It’s that time of the year when all family members get together for a reunion dinner and rejoice the festive feasts that beckon them to the table.
It is also a time to honour the ancestors and make some of the traditional and authentic dishes at home. Although the dishes vary across different cultures the spirit of reunion dinner remains the same.
Each of these dishes have a symbolism of their own and signify something.
Let us look at some of the special dishes for Chinese New year across cuisines:
In Chinese, fish (Yu) sounds like abundance. Chinese people prefer to have joys in abundance and hence fish is eaten on Chinese new year. Fish can be cooked in various ways such as boiling, steaming, and braising. It is also used to make the prosperity toss Yusheng. Here are some of the best fish recipes for Chinese New Year.
Dumplings are an authentic Chinese food, and are traditionally eaten on Chinese New Year’s Eve. Chinese dumplings can be made to look like Chinese silver ingots (which are brought together and tied into a knot) which symbolises wealth. It is believed that the more dumplings you eat during the New Year celebrations, the more money you can make in the New Year.Check out our dumpling recipes here.
The Vietnamese, generally prepare traditional foods like Banh Chung/ Banh Tet (steamed square cake) made from glutinous rice, mung bean and pork, added with many other ingredients. Banh Chung is wrapped in banana leaves is known to symbolise the Earth and how everything that we eat grows on earth.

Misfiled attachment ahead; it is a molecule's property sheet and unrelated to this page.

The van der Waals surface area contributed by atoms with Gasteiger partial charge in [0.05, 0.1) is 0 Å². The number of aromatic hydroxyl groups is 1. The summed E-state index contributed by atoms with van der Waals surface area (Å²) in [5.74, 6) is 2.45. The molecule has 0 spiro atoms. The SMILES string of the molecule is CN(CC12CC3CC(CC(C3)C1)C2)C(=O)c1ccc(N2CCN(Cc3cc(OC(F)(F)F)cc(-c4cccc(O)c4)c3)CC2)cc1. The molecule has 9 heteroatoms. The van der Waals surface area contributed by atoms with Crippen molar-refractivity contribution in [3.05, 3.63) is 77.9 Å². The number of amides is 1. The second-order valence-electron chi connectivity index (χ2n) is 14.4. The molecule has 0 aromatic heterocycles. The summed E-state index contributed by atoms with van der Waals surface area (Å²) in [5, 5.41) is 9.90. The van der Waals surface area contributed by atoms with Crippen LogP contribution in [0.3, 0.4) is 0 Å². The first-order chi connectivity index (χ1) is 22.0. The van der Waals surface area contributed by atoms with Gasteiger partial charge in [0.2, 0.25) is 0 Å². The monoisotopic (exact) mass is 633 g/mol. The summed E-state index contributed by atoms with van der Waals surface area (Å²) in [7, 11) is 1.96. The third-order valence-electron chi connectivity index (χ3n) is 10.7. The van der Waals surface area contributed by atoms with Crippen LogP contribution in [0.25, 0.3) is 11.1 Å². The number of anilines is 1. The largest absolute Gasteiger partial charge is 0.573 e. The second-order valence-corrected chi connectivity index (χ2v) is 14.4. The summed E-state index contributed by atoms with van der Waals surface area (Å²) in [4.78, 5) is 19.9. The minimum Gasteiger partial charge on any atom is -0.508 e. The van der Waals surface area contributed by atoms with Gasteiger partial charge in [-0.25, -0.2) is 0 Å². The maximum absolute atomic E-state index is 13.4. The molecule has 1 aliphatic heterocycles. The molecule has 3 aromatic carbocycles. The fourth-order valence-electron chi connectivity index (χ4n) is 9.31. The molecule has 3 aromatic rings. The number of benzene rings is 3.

A Vietnamese Tet meal (New year Meal) must have Xio (sticky rice) and Steamed chicken during the New Year as a mark of respect to the ancestors and to pay homage to them with these offerings.
A sweet treat is the Mut Tet (Tet jam) which is offered to guests and friends as a welcome treat. They are an assortment of dried fruits, seeds and vegetables such as ginger, carrot, coconut, pineapple, pumpkin, lotus seed, star fruit and sweet potato along with pumpkin seeds, sunflower seeds and watermelon seeds that are candied and had over a cup of tea.
Image courtesy: Google Royalty Free Images
Rice cakes with soup known as Tteokguk is prepared on Korean New Year and is customarily eaten on this day with the family. The Korean New Year is similar to a birthday for Koreans, and eating Tteokguk signifies that they turn older by an year. Other dishes like pancake (Jeon) are also prepared along with rice cakes.
Image Courtesy: Google Royalty Free Images
The Japanese celebrate New Year in January. However, they also make a special selection of dishes during the New Year celebration called osechi-ryōri or osechi which consists of boiled seaweed, fish cakes, mashed sweet potato and sweetened black soybeans. The Japanese also make a sweet called Mochi, made from glutinuous rice flour and sugar Mochi, made from glutinous rice flour and sugar.
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